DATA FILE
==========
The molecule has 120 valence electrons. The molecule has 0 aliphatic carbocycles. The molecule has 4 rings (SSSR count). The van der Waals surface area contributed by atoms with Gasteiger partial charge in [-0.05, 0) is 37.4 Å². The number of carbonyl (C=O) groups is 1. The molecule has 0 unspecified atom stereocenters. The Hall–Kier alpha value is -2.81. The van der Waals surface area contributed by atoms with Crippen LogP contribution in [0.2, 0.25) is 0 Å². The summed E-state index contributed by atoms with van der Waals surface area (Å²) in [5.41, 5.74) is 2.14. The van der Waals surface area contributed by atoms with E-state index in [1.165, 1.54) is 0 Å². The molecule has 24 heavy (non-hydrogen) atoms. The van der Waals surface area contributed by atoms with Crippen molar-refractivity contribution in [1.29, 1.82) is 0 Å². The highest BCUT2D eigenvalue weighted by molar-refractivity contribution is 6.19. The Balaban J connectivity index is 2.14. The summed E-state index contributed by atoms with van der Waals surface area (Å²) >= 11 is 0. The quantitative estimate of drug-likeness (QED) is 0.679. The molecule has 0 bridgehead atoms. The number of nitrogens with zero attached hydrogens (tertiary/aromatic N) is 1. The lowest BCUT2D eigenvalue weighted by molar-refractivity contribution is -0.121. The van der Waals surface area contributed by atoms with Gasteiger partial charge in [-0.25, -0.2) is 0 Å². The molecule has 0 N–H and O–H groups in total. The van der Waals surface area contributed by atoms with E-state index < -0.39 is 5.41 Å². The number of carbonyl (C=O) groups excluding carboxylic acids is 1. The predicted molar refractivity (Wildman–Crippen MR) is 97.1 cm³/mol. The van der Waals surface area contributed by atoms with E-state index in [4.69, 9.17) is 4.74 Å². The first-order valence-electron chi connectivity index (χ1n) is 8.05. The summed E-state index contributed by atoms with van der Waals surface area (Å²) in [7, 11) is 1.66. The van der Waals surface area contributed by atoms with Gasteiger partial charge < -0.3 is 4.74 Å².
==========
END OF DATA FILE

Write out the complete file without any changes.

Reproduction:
The molecule has 120 valence electrons. The molecule has 0 aliphatic carbocycles. The molecule has 4 rings (SSSR count). The van der Waals surface area contributed by atoms with Gasteiger partial charge in [-0.05, 0) is 37.4 Å². The number of carbonyl (C=O) groups is 1. The molecule has 0 unspecified atom stereocenters. The Hall–Kier alpha value is -2.81. The van der Waals surface area contributed by atoms with Crippen LogP contribution in [0.2, 0.25) is 0 Å². The summed E-state index contributed by atoms with van der Waals surface area (Å²) in [5.41, 5.74) is 2.14. The van der Waals surface area contributed by atoms with E-state index in [1.165, 1.54) is 0 Å². The molecule has 24 heavy (non-hydrogen) atoms. The van der Waals surface area contributed by atoms with Crippen molar-refractivity contribution in [1.29, 1.82) is 0 Å². The highest BCUT2D eigenvalue weighted by molar-refractivity contribution is 6.19. The Balaban J connectivity index is 2.14. The summed E-state index contributed by atoms with van der Waals surface area (Å²) >= 11 is 0. The quantitative estimate of drug-likeness (QED) is 0.679. The molecule has 0 bridgehead atoms. The number of nitrogens with zero attached hydrogens (tertiary/aromatic N) is 1. The lowest BCUT2D eigenvalue weighted by molar-refractivity contribution is -0.121. The van der Waals surface area contributed by atoms with Gasteiger partial charge in [-0.25, -0.2) is 0 Å². The molecule has 0 N–H and O–H groups in total. The van der Waals surface area contributed by atoms with E-state index < -0.39 is 5.41 Å². The number of carbonyl (C=O) groups excluding carboxylic acids is 1. The predicted molar refractivity (Wildman–Crippen MR) is 97.1 cm³/mol. The van der Waals surface area contributed by atoms with E-state index in [4.69, 9.17) is 4.74 Å². The first-order valence-electron chi connectivity index (χ1n) is 8.05. The summed E-state index contributed by atoms with van der Waals surface area (Å²) in [7, 11) is 1.66. The van der Waals surface area contributed by atoms with Gasteiger partial charge < -0.3 is 4.74 Å².